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Is TREB Abusing Its Power?

29 September 2012

Wow, this is one that’s going to spark some debate. The Toronto Real Estate Board is facing some very heavy allegations after a U.S. expert on competition and antitrust issues released a report saying that TREB is engaging in practices that are harmful to homebuyers and consumers, and deny them the power of knowledge and the right of choice. If this is true, TREB, which is known as one of the holy grails of real estate here in Canada. But, seeing as how the Board is going to be facing a Competition Tribunal on Monday, it sounds like these are allegations that people must at least consider.

The report was released by Gregory Vistness, vice president of the consulting firm Charles River Associates in Washington; and it’s an astonishing 189 pages long. Mr. Vistnes was commissioned by the Competition Bureau to investigate TREB’s practice and in the report he argues many points and makes many accusations against the Toronto Real Estate Board.

“TREB has abused, and continues to abuse, its substantial market power and control of relevant market to reduce competition and protect its member brokers’ interest at the expense of consumers,” he starts off in the report.

It continues on to say, “TREB’s use of the MLS to control how, and even whether brokers can compete in the GTA raises serious competitiveness concerns.”

Essentially what Mr. Vistness is saying is that the Board is using their power within the GTA real estate market to control how much power goes up on MLS, and what can be seen by consumers and private real estate agents from small brokerages. This forces homebuyers to go to larger chain Realtors, limiting competitiveness in the Toronto market and giving the edge to the major players. This can be evidenced by the fact that of the $40 billion that was made in commissions on last year’s sales alone, the five biggest brokerages in the GTA accounted for raking in 70 per cent of that. ReMax and Royal LePage made up half of that 70 per cent on their own.

The report also says that until November of last year, TREB also prevented some smaller brokerages from accessing important information that should be available on MLS. That information would include things such as what a home had sold for previously, which would give homebuyers and Realtors a better idea of what the home is worth, and whether or not the owner is asking too much for it.

The presence of “VOWs,” Virtual Office Websites, also came into practice last year and TREB was very public about how they’d be good for the market and provide more people more access to important information. However, once the websites were up and running, TREB allegedly denied them access to much of MLS, supposedly preferring to give that information to the bigger brokerages.

In their defense, TREB has said that privacy concerns prevent them from posting all the information available about a property on MLS. Mr. Vistnes though, disagrees. Competition is necessary, he argues; and he’s not wrong. It’s important in any industry, but when it’s not present in any real estate market, it’s homebuyers that are going to pay the ultimate price – regardless of those broker commissions.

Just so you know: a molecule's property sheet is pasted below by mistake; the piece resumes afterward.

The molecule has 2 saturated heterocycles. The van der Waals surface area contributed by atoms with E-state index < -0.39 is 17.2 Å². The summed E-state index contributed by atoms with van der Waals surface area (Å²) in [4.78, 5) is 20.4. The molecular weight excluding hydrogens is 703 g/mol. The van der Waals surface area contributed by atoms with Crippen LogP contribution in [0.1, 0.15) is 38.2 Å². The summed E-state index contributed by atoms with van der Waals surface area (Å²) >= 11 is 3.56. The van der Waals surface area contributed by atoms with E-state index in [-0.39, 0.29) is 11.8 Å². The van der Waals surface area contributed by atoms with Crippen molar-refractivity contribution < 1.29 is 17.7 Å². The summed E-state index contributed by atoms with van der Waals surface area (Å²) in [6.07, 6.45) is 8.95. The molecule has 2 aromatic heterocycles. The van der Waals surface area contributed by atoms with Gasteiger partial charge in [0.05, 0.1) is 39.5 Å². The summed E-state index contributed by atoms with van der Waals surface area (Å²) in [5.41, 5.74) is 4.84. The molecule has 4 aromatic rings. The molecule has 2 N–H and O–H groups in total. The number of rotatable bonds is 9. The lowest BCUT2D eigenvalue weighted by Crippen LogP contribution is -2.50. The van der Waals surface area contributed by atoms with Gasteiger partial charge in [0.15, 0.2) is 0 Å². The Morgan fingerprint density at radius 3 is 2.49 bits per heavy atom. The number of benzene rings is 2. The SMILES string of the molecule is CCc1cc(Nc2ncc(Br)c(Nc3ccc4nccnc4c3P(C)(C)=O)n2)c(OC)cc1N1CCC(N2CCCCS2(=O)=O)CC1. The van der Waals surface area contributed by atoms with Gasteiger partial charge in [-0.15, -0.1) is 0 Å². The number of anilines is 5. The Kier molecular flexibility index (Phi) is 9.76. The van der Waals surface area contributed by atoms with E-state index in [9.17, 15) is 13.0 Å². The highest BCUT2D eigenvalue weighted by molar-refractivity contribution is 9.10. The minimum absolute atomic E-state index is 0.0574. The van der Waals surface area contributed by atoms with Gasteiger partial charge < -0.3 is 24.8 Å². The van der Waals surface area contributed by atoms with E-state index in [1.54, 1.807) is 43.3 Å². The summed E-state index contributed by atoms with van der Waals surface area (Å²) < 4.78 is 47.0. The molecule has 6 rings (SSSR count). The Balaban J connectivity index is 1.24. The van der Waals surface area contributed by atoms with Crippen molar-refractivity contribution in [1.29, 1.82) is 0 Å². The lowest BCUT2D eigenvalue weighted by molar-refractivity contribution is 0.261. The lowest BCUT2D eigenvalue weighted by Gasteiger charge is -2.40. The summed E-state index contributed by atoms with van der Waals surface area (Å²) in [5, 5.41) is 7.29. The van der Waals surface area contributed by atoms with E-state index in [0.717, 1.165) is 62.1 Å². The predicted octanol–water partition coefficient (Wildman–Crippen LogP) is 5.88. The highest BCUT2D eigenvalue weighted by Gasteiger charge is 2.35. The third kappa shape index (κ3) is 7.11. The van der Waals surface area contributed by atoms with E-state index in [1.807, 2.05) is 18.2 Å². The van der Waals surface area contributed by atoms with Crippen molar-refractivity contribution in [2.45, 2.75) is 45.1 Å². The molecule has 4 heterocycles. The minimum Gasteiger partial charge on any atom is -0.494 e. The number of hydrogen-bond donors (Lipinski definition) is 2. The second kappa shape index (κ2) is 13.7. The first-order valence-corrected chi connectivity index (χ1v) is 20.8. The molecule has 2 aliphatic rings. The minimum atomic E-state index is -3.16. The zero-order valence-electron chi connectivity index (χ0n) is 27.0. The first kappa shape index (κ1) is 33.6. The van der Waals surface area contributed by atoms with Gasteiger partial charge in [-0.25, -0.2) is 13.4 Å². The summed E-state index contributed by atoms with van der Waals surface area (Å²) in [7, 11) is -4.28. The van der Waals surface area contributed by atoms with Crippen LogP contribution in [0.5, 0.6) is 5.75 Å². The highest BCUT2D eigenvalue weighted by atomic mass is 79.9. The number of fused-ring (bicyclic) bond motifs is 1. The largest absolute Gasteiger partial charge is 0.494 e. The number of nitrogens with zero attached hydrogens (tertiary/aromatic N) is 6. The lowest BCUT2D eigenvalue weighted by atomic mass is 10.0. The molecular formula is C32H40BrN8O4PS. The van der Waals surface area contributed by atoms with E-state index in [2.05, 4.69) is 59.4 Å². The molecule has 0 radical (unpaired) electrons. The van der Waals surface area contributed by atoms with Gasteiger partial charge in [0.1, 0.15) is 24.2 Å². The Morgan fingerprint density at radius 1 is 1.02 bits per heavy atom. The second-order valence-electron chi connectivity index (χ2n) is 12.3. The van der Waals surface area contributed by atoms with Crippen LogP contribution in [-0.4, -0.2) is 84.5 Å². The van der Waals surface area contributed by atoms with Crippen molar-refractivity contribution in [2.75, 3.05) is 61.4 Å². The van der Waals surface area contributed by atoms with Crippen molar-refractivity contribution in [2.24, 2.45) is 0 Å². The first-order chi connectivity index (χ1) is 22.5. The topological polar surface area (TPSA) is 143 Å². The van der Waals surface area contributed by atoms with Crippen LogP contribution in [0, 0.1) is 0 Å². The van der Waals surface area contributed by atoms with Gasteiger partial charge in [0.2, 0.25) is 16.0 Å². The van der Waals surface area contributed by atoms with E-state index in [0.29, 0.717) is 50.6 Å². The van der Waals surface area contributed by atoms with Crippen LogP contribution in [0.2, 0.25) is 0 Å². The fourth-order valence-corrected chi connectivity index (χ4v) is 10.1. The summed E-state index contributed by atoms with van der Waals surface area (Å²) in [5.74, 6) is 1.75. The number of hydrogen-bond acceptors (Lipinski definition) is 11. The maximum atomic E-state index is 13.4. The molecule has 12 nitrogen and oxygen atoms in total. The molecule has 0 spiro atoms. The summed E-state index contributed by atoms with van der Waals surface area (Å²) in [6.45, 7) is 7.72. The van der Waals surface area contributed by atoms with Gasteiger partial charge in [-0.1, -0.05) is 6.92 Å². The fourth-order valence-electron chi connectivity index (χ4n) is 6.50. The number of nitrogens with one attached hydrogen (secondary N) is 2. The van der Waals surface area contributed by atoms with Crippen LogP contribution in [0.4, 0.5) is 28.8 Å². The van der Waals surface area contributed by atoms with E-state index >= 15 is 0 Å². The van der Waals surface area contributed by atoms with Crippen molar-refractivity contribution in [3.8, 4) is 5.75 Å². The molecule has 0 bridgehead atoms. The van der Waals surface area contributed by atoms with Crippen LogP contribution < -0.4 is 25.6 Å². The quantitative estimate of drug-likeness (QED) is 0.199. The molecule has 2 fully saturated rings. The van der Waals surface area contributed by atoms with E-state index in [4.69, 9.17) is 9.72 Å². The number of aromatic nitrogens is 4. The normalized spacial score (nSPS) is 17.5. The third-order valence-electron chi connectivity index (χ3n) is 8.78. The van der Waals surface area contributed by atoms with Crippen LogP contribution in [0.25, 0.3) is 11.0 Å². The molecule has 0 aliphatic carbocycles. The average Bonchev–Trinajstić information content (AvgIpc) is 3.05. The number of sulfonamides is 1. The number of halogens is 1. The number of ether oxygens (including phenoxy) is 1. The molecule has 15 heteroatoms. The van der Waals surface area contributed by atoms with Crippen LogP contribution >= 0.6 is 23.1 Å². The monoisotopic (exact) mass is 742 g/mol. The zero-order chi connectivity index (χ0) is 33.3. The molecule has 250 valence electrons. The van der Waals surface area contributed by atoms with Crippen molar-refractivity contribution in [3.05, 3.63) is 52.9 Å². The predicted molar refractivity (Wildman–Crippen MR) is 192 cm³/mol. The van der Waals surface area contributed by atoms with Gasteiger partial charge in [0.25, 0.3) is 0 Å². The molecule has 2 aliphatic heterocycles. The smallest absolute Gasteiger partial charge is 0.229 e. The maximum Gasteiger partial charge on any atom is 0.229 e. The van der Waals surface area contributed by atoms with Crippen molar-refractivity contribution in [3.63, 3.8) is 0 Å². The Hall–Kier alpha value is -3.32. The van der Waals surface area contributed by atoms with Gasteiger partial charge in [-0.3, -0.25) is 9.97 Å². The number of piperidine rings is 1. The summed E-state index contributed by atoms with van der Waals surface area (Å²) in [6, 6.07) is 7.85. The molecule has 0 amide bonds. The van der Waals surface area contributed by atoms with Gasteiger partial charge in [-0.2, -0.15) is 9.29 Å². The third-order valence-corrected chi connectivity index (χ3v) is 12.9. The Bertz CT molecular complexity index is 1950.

This is because if a Realtor wants to sell a home badly enough, or wants to leave a home on the market badly enough, they can do so simply by limiting the amount of information a homebuyer has.

For instance, if a homebuyer can’t see on MLS what a Realtor’s commissions are on homes, they might not be able to see that their Realtor is only taking them to see homes that have the highest commission attached to them. By opening MLS up and allowing buyers to see all that info, it provides for a more level playing field.

Keeping the fact hidden of when a home was last up on MLS can be another strategy used if homebuyers aren’t totally on the up and up about a home’s history. Theoretically, if a home sits on the market for too long, a Realtor could pull it from MLS, only to put it up as a new listing several days later. Buyers wouldn’t know the difference, and they may even give it priority for being “new,” when really it’s not. Unfortunately, this practice has become so common among brokerages in the past that it’s earned the term “gaming.”

Mr. Vistnes says that by opening MLS up to everyone, and allowing anyone to see that information, it would also prevent conflicts of interests – cases where one Realtor acts as the representative for both the buyer and the seller. According to the report, this happened in abut 10 per cent of real estate transactions in the GTA last year.

Other than stating privacy concerns, TREB hasn’t really given any real answer to the allegations. When publicly asked on Friday about the report Mr. Vistnes put on, the board declined to comment.

It is known that Chief Executive Officer of TREB, Don Richardson, will take the stand at the Competition Tribunal on Monday afternoon. Hopefully after that, further information will be disclosed and one way or another, Toronto homebuyers can feel more confident about the information they’re given once again.

What do you think? Is the Board abusing their power by limiting the amount of MLS information available? Or are they still providing a reliable, responsible service to people within the real market of the GTA, and this report has got it all wrong? Let us know by commenting in the section below or by Liking us on Facebook and joining in on the conversation there!

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